Quiet-List 1997

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Barking Dogs & Animal Rights

Since the early 80s I have been plagued with numerous
sources of excessive noise.   By far, nuisance barking
dogs have presented the greatest threat to my health
and livelihood.

The health threat comes mainly from sleep deprivation.
Over the years I have suffered thousands of sleep 
interruptions from this noise source.   Much of the
time I have worked in a home office, and daytime 
nuisance barkers have frequently driven me and my
notebook computer to seek the sanctity of quiet libraries
to complete necessary tasks.

The barking dog problem is related to animal abuse 
and neglect.  Once I paid a professional fee to an animal
behavior expert to provide me a written opinion on this
subject.   It boils down to this:  a barking dog nuisance
is a neglected animal.   She called it "separation anxiety."
The biggest offenders are dogs which are left in the yard
24 hours a day with little attention from their owners.
They express their anxiety by continual barking.

Municipal law enforcement here does little to control the
problem.  Although the city codes define barking dog 
nuisances and prohibit them, enforcement mechanisms
are weak.  Police are unable to write citations to offenders.
Those suffering from the noise have the option of signing
complaints themselves, but this invites hatred and retaliation
from the dog owners.  

I am told that 150 dogs are put to death each week by 
local animal control authorities in this municipality of
about 80,000.  This amounts to 7800 annually.   In a
recent USA Today (5/12/97) it was reported that for the
nation the 1996 figure was 1.5 million dogs killed.

Where do these dogs come from?  Our urban centers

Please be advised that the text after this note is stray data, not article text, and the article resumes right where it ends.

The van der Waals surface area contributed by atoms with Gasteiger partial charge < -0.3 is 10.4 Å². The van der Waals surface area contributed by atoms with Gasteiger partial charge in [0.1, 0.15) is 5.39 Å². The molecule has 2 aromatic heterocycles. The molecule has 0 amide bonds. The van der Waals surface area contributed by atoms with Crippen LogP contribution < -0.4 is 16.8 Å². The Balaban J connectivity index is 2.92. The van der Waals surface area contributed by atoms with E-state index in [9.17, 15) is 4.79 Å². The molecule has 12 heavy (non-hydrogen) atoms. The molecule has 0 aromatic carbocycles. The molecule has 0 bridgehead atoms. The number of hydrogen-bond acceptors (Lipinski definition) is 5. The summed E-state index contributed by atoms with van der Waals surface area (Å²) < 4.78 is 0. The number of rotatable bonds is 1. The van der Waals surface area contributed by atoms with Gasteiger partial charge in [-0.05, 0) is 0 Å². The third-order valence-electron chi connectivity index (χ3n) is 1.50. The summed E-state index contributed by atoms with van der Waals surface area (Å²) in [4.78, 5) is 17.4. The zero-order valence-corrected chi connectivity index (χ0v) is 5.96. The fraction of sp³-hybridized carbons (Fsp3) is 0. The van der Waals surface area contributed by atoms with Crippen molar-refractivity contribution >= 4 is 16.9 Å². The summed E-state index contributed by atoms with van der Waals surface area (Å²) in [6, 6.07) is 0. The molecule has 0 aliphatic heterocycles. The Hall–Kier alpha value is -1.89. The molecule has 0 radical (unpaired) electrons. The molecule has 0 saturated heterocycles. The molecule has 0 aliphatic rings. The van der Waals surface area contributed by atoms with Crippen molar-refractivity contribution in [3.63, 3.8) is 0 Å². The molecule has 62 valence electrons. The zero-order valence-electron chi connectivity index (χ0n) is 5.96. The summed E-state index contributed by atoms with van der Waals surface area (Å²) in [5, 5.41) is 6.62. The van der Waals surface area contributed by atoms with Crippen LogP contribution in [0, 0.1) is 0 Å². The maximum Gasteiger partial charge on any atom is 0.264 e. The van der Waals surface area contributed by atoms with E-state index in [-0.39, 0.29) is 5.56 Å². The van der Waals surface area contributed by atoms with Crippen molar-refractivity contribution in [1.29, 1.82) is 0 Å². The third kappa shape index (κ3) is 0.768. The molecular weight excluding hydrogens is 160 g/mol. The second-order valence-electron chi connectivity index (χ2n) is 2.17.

do not have native populations of  wild dogs.   It is
reasonable to assume that each and every one of these
dogs once had a relationship with a human, but was

When I was growing up, it was assumed that taking
a dog into a household was a commitment for the life
of a dog.   No one in my neighborhood would have ever
thought of taking their family  pet to the shelter just
because it wasn't "working out."   This ethic seems to
have changed.  Many seem to think of dogs as disposable.
People with that mentality should never be allowed to
become dog owners.

The USA Today story reported that animal rights activists
are advocating "no kill" shelters.   Municipal animal control
authorities say that this is "impractical."   The debate is
off the track.

What we really need is a complete overhaul of our animal
control ordinances.   Owning a dog, like driving a car, should
no longer be considered a right, but a privilege.   Dog owners
should be given permits on the basis of passing an exam 
demonstrating competence, responsibility, and knowledge 
of good practices for dog care along with municipal ordinances
defining and controlling animal nuisance behavior.   Police 
need to be empowered to write citations to violators.  Those
who don't play by the rules should be fined, and in the event 
of repeat violations, should forfeit their right to own a dog.

Does anyone know of any municipalities which have moved in 
this direction?

   -- Michael Wright

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